Pre swimming nutrition should include a high carbohydrate, low fat meal 3 hours before moderate intensity exercise is ideal. Here is a list of Ideal meals to eat 2-4 hours before exercise:

  • Wholemeal pasta with a tomato based sauce and vegetables
  • Rice salad
  • Jacket potato with beans and salad
  • Mixed bean hotpot with potatoes
  • Stir fry
  • Wholegrain cereal with your choice of milk/yoghurt

Pre-swim snacks

Inevitably not everyone’s schedule will allow for a full meal before a training session. If you don’t have time for a meal, then I recommend a low fat, high protein snack an hour before you swim. Scientific studies show that maintaining a steady blood glucose level when exercising allows you to perform better and sustain your exercise much longer. Here is a list of ideal snacks for this purpose as they slowly release energy to your muscles as you swim, maintaining a steady blood glucose level.

  • Fresh fruit
  • Cereal bar
  • Shakes/ smoothies
  • Porridge
  • Toast with jam

Just remember this one basic rule of swimming nutrition- The closer you are to the start of your exercise session, the smaller your meal should be.

swimming nutritionPost swim fuel

After exercise your body needs to refuel as quickly as possible to aid recovery.

During exercise you will have depleted your glycogen stores, depending on the intensity of the exercise it can take between 20 hours and 7 days to restore these levels. After your swim you need to refuel with a high carbohydrate meal or have snacks on hand to have little snacks often throughout the rest or the day to help rebuild your glycogen stores.

If you train regularly without sustaining your glycogen stores between workouts you will not be able to train as hard or as long, and not achieve your training goals. This process of refuelling improves the more you exercise, this is why an elite athlete is able to train every day, often multiple times a day, where as a beginner needs to build up a few times a week.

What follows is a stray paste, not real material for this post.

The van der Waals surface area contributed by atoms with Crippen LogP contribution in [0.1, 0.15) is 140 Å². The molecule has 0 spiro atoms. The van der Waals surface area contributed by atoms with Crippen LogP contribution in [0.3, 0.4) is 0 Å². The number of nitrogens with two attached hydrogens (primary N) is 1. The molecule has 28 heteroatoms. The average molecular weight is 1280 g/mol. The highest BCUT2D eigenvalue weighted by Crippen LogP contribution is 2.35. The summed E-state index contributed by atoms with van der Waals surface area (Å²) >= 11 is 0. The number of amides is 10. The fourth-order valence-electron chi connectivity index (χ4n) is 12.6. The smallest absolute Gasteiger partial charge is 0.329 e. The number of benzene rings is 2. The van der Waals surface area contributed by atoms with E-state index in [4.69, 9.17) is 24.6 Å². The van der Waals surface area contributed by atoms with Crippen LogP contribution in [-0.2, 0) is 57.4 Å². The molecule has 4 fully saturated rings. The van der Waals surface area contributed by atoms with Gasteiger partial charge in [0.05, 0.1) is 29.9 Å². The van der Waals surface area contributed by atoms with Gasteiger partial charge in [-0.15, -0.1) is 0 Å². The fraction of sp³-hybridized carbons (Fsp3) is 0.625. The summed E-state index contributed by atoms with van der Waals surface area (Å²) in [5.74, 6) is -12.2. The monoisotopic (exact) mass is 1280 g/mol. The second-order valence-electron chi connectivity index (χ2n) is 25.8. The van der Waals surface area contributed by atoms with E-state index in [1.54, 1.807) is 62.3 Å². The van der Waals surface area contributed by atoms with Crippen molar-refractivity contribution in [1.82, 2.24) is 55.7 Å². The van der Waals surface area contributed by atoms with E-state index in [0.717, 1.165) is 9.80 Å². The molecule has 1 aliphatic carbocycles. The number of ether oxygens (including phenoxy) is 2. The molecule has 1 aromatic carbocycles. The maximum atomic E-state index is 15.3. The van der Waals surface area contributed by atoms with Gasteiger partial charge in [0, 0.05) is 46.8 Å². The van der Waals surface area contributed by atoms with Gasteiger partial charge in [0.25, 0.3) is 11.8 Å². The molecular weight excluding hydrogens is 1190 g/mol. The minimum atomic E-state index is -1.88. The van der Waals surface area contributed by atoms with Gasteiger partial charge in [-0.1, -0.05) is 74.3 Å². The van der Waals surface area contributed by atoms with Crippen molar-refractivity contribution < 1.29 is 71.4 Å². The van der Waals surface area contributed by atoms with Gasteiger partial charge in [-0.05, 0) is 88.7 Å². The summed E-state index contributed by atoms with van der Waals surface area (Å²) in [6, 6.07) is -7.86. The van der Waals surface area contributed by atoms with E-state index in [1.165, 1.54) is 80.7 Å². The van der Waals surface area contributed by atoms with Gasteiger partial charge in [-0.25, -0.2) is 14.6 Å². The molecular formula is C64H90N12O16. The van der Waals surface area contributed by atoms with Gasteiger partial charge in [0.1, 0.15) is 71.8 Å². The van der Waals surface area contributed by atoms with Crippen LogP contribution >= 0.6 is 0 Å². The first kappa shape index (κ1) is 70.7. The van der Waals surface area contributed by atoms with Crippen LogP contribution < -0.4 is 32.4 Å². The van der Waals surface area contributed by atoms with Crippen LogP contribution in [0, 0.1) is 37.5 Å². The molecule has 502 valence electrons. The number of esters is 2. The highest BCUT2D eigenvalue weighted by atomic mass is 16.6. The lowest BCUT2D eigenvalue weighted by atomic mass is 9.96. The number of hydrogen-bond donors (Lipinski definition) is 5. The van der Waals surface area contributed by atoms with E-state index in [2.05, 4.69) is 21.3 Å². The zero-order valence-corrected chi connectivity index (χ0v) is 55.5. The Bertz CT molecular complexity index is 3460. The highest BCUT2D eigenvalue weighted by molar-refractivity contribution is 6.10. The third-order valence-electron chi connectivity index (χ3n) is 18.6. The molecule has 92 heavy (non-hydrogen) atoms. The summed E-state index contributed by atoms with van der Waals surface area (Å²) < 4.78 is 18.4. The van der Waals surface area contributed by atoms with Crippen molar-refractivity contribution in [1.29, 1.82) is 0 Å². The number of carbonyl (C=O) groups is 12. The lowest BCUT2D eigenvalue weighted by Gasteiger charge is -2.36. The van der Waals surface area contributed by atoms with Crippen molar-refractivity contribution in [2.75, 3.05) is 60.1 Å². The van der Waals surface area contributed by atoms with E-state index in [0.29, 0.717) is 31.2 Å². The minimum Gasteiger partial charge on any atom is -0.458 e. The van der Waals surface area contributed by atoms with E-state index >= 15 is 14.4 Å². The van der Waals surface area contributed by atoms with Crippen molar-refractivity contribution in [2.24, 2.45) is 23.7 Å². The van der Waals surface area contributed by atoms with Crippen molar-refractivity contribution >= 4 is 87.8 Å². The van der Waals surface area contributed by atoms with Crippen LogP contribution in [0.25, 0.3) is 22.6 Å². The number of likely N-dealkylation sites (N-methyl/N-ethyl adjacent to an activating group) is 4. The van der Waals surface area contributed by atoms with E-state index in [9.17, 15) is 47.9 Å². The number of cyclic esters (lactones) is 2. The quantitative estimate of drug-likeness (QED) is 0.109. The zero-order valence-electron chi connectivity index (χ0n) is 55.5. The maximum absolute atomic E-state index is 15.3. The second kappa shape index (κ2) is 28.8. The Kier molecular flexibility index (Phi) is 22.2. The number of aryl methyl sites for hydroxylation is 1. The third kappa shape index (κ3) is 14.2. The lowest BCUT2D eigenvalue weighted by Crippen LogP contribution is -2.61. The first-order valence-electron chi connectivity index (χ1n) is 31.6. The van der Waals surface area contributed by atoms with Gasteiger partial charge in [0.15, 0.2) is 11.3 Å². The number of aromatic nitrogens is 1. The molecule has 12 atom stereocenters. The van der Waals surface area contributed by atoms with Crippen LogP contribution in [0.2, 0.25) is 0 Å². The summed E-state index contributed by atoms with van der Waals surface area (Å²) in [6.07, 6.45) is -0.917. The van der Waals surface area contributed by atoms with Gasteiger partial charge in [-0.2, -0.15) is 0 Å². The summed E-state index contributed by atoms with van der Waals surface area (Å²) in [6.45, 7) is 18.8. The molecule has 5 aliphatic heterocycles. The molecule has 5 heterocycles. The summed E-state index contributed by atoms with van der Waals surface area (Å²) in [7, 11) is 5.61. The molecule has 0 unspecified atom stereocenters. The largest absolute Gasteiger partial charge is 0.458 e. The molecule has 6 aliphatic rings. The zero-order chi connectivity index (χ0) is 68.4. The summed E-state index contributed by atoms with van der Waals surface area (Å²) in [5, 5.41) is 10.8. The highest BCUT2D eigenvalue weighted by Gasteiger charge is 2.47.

During the first 2 hours post- exercise, replenishment is most rapid. It is important to start the refuelling process as soon after exercise as possible. During the next 4 hours the rate will slow but remain higher than normal, so it is important that you eat a in this window. The longer you leave your recovery meal the less effective it will be. This can result in prolonged fatigue and muscle soreness.

Post swimming nutrition should include both carbohydrates and protein to encourage muscle repair and recovery. Your meal should include protein: carbohydrate in a ratio of about 1:4. Each of the following meals/snacks have this ratio and are excellent for muscle recovery:

  • Baked beans with 2 slices of wholemeal toast
  • Wholemeal pasta with broccoli
  • Boiled eggs and wholemeal toast
  • Hummus and vegetables
  • Dried fruit and nuts
  • Milkshake, banana and a cereal bar.


Staying hydrated is extremely important during any exercise however, it can be easily overlooked in swimming. When you’re in the water, although you don’t often feel it, you are sweating just as much as if you were running/cycling as the same intensity. Staying hydrated during your swim is much easier if you are fully hydrated before you even enter the water.
The American college of Sports medicine recommends drinking 5-7ml of water per kg of body weight slowly between 2-4 hours before exercise. So someone weighing 70kg should drink approx. 490ml of water leading up to exercise. Drinking a little extra, ~100ml 5-10 minutes before you start swimming will be able to replace any sweat loss immediately.
During swimming
It is thought that for a low to moderate intensity session lasting an hour or less plain old water is perfect for rehydration. For higher intensity exercise such as sprints or really pushing yourself for an hour an isotonic drink is recommend. These can either be purchased or made at home by adding cordial/ squash to your drinks bottle and a little bit of salt, the very end of a tea spoons worth. This replaces any electrolytes you lose through sweating at a fraction of the cost.